On March 20, 2019, the United States Supreme Court (“Court”), in a unanimous (9-0) decision in Obduskey v. McCarthy & Holthus LLP, 586 U.S. ___ (2019), held that a business engaged in no more than non-judicial foreclosure proceedings is not a “debt collector” under the federal Fair Debt Collection Practices Act (“FDCPA”), except for the limited purpose of §1692f(6). In this case, a law firm was hired to perform a non-judicial foreclosure on a property. When the law firm sent the property owner correspondence related to the foreclosure, the property owner responded with a letter invoking an FDCPA provision, 15 U. S. C. §1692g(b), which provides that if a consumer disputes the amount of a debt, a “debt collector” must “cease collection” until it “obtains verification of the debt” and mails a copy to the debtor. The firm neither ceased collecting on the debt nor provided verification but, instead, proceeded with a non-judicial foreclosure action. The property owner sued, alleging that the law firm failed to comply with the FDCPA’s verification procedure.
As context, the FDCPA regulates the collection of debts and sets forth a definition for “debt collector,” the two parts of which the Court coined (1) primary definition and (2) limited-purpose definition. The primary definition of the term “debt collector” is “any person . . . in any business the principal purpose of which is the collection of any debts, or who regularly collects or attempts to collect, directly or indirectly, debts.” The limited-purpose definition states that “[f]or the purpose of section 1692f(6) . . . [the] term [debt collector] also includes any person . . . in any business the principal purpose of which is the enforcement of security interests” (i.e. a mortgage or deed of trust). §1692a(6). The subsection to which the limited-purpose definition refers, §1692f (6), prohibits “[t]aking or threatening to take any nonjudicial action to effect dispossession or disablement of property if (A) there is no present right to possession of the property claimed as collateral through an enforceable security interest; (B) there is no present intention to take possession of the property; or (C) the property is exempt by law from such dispossession or disablement. The Court determined that, while it is undisputed that the law firm is, by virtue of its role enforcing security interests, at least subject to the specific prohibitions contained in §1692f(6), the other provisions of the FDCPA do not apply unless the firm falls within the scope of the FDCPA’s primary definition of “debt collector” which the law firm does not.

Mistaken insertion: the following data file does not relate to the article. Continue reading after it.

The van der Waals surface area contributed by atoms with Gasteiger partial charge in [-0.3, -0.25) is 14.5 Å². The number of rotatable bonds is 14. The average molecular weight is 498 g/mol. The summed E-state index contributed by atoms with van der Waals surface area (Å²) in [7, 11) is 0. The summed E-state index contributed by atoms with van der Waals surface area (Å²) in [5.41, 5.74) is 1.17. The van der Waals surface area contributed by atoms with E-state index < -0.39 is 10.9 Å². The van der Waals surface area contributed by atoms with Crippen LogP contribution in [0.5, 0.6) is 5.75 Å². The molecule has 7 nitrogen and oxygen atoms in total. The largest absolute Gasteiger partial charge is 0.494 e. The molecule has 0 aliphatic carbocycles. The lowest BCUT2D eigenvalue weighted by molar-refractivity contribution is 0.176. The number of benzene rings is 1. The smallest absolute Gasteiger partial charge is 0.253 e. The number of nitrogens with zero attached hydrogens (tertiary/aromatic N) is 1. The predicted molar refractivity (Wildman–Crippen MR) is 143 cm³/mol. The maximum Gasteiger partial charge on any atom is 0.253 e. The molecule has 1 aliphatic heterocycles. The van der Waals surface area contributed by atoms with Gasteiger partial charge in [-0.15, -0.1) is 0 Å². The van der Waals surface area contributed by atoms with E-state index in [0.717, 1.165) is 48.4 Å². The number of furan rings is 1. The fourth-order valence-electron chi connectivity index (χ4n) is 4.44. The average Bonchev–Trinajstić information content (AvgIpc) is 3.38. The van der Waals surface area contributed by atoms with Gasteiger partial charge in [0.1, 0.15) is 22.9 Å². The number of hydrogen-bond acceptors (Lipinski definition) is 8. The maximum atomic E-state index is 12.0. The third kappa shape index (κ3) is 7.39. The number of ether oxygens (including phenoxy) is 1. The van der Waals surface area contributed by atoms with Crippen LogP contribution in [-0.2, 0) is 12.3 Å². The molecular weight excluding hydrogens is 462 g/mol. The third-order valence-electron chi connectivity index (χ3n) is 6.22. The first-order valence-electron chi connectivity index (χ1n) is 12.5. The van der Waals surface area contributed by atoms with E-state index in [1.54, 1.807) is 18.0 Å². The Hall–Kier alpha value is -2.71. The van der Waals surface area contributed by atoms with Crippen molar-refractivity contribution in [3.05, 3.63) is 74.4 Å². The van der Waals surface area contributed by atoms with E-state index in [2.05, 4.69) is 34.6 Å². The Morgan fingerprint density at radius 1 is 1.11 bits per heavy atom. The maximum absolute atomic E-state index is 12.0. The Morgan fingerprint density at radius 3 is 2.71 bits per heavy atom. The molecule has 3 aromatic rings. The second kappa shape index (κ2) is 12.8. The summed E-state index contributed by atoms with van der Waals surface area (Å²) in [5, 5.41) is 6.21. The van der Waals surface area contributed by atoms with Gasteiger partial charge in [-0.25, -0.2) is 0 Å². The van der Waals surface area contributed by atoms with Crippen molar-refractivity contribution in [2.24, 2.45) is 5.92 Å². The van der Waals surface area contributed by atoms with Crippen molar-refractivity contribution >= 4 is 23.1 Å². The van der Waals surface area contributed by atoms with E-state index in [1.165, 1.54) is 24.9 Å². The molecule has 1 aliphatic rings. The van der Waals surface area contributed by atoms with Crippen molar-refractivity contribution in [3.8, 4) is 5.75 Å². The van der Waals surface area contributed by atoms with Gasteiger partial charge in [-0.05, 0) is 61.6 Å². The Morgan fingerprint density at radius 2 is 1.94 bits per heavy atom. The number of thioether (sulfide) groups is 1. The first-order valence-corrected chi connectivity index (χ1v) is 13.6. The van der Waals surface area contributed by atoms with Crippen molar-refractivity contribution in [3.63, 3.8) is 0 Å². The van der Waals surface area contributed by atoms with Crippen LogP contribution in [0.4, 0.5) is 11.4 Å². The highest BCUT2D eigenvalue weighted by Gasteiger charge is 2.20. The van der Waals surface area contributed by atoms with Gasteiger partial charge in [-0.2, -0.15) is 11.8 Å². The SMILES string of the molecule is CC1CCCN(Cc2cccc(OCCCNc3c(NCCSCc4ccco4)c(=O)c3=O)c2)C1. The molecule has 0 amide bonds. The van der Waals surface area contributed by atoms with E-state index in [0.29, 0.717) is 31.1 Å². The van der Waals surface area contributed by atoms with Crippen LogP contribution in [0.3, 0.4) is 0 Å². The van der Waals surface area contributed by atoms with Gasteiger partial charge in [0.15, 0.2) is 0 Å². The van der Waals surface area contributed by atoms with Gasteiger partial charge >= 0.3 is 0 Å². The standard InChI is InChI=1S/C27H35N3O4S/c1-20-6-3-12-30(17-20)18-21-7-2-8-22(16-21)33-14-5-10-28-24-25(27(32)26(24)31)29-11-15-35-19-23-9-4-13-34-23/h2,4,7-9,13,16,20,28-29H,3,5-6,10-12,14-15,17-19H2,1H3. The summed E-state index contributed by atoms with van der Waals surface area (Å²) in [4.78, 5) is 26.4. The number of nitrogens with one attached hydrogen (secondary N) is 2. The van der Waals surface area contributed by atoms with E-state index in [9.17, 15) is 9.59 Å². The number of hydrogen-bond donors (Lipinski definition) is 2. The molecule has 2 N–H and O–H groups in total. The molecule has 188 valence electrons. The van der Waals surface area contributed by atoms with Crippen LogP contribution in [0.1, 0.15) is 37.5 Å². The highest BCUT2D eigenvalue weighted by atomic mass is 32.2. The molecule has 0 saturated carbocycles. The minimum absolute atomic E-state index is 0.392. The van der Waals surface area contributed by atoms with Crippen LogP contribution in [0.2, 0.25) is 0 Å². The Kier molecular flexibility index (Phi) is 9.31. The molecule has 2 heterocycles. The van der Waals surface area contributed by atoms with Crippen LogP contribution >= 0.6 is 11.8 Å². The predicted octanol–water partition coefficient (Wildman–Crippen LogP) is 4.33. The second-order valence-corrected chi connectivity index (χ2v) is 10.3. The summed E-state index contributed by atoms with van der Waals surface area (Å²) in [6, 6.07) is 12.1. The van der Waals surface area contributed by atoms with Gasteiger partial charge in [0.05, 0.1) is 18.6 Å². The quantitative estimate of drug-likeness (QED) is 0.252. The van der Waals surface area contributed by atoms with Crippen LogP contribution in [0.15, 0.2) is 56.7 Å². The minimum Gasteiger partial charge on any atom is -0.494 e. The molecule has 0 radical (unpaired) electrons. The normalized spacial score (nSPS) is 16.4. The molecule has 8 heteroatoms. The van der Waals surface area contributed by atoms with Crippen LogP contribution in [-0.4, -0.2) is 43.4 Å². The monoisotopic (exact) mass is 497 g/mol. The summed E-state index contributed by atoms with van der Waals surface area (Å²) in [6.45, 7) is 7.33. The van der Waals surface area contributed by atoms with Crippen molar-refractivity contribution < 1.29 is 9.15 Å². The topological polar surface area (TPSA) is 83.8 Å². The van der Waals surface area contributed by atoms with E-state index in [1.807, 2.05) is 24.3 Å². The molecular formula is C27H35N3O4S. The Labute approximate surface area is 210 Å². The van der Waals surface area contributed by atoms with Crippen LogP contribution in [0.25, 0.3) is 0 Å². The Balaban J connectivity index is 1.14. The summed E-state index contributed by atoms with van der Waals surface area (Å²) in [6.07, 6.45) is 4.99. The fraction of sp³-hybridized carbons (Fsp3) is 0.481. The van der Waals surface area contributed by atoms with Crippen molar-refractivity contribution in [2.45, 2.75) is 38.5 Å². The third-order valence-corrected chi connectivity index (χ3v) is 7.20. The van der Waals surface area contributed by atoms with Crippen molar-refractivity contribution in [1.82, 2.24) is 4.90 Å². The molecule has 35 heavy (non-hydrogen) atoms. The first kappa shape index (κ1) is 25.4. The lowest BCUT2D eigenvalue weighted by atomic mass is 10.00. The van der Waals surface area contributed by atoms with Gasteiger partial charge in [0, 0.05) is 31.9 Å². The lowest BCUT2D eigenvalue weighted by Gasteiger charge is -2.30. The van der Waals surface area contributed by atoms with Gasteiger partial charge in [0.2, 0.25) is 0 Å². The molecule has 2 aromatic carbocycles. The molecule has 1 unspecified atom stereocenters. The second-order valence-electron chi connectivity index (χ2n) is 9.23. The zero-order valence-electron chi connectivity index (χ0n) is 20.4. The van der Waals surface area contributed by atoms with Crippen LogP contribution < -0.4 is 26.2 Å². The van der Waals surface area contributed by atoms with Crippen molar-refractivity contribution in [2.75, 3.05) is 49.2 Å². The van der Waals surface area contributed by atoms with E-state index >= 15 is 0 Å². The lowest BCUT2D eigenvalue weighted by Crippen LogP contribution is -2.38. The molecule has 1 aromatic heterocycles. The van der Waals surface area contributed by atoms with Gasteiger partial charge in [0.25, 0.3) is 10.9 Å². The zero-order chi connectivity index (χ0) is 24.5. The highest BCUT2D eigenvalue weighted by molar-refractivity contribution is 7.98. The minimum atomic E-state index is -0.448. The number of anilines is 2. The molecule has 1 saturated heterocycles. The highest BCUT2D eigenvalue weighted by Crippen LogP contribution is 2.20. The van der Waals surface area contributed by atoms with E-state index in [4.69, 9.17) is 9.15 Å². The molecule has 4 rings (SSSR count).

The Court made several considerations, including the plain language of the statute, Congressional intent, and legislative history, in determining that the law firm was not subject to the other provisions of the FDCPA. The most decisive of the Court’s considerations, however, was the plain language of the statute. This case turns on two sentences that, put together, read in relevant part: “(1) The term ‘debt collector’ means any person . . . in any business the principal purpose of which is the collection of any debts, or who regularly collects or attempts to collect, directly or indirectly, debts . . . (2) For the purpose of section 1692f(6) of this title, such term also includes any person . . . in any business the principal purpose of which is the enforcement of security interests.” The Court recognized that, if the primary definition were the only text before the Court, nonjudicial foreclosure plainly would qualify as debt collection. By contrast, however, under a reading that gives effect to every word of the limited-purpose definition, the FDCPA’s debt-collector-related prohibitions (with the exception of §1692f(6)) do not apply to those who, like the law firm, are engaged in no more than security-interest enforcement.